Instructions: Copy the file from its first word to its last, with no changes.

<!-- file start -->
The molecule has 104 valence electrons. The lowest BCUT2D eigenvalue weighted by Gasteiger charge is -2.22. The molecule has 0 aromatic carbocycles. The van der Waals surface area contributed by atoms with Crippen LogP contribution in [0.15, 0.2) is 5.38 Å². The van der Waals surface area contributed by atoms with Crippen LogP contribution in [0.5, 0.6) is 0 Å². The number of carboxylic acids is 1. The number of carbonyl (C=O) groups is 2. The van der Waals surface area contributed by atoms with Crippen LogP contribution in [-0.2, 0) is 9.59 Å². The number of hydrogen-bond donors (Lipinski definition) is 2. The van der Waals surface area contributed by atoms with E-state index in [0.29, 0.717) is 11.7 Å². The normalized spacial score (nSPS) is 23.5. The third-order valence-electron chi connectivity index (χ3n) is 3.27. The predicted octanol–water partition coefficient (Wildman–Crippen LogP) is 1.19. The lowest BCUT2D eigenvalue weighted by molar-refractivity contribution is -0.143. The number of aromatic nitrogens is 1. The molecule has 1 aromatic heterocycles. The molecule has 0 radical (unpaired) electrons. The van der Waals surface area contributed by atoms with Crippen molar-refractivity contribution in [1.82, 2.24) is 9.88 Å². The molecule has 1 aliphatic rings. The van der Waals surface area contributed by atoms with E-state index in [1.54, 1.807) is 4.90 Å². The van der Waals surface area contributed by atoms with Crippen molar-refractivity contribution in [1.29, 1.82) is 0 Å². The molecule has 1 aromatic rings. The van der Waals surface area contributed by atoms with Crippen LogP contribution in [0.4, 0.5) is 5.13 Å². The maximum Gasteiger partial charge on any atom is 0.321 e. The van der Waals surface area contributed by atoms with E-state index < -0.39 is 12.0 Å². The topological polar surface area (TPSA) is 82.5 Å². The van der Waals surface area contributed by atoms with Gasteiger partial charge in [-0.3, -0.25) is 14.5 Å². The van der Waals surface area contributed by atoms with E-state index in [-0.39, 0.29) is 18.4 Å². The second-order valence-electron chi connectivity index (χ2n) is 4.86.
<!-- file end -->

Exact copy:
The molecule has 104 valence electrons. The lowest BCUT2D eigenvalue weighted by Gasteiger charge is -2.22. The molecule has 0 aromatic carbocycles. The van der Waals surface area contributed by atoms with Crippen LogP contribution in [0.15, 0.2) is 5.38 Å². The van der Waals surface area contributed by atoms with Crippen LogP contribution in [0.5, 0.6) is 0 Å². The number of carboxylic acids is 1. The number of carbonyl (C=O) groups is 2. The van der Waals surface area contributed by atoms with Crippen LogP contribution in [-0.2, 0) is 9.59 Å². The number of hydrogen-bond donors (Lipinski definition) is 2. The van der Waals surface area contributed by atoms with E-state index in [0.29, 0.717) is 11.7 Å². The normalized spacial score (nSPS) is 23.5. The third-order valence-electron chi connectivity index (χ3n) is 3.27. The predicted octanol–water partition coefficient (Wildman–Crippen LogP) is 1.19. The lowest BCUT2D eigenvalue weighted by molar-refractivity contribution is -0.143. The number of aromatic nitrogens is 1. The molecule has 1 aromatic heterocycles. The molecule has 0 radical (unpaired) electrons. The van der Waals surface area contributed by atoms with Crippen molar-refractivity contribution in [1.82, 2.24) is 9.88 Å². The molecule has 1 aliphatic rings. The van der Waals surface area contributed by atoms with E-state index in [1.54, 1.807) is 4.90 Å². The van der Waals surface area contributed by atoms with Crippen molar-refractivity contribution in [1.29, 1.82) is 0 Å². The molecule has 1 aromatic rings. The van der Waals surface area contributed by atoms with Crippen LogP contribution in [0.4, 0.5) is 5.13 Å². The maximum Gasteiger partial charge on any atom is 0.321 e. The van der Waals surface area contributed by atoms with E-state index < -0.39 is 12.0 Å². The topological polar surface area (TPSA) is 82.5 Å². The van der Waals surface area contributed by atoms with Gasteiger partial charge in [-0.3, -0.25) is 14.5 Å². The van der Waals surface area contributed by atoms with E-state index in [-0.39, 0.29) is 18.4 Å². The second-order valence-electron chi connectivity index (χ2n) is 4.86.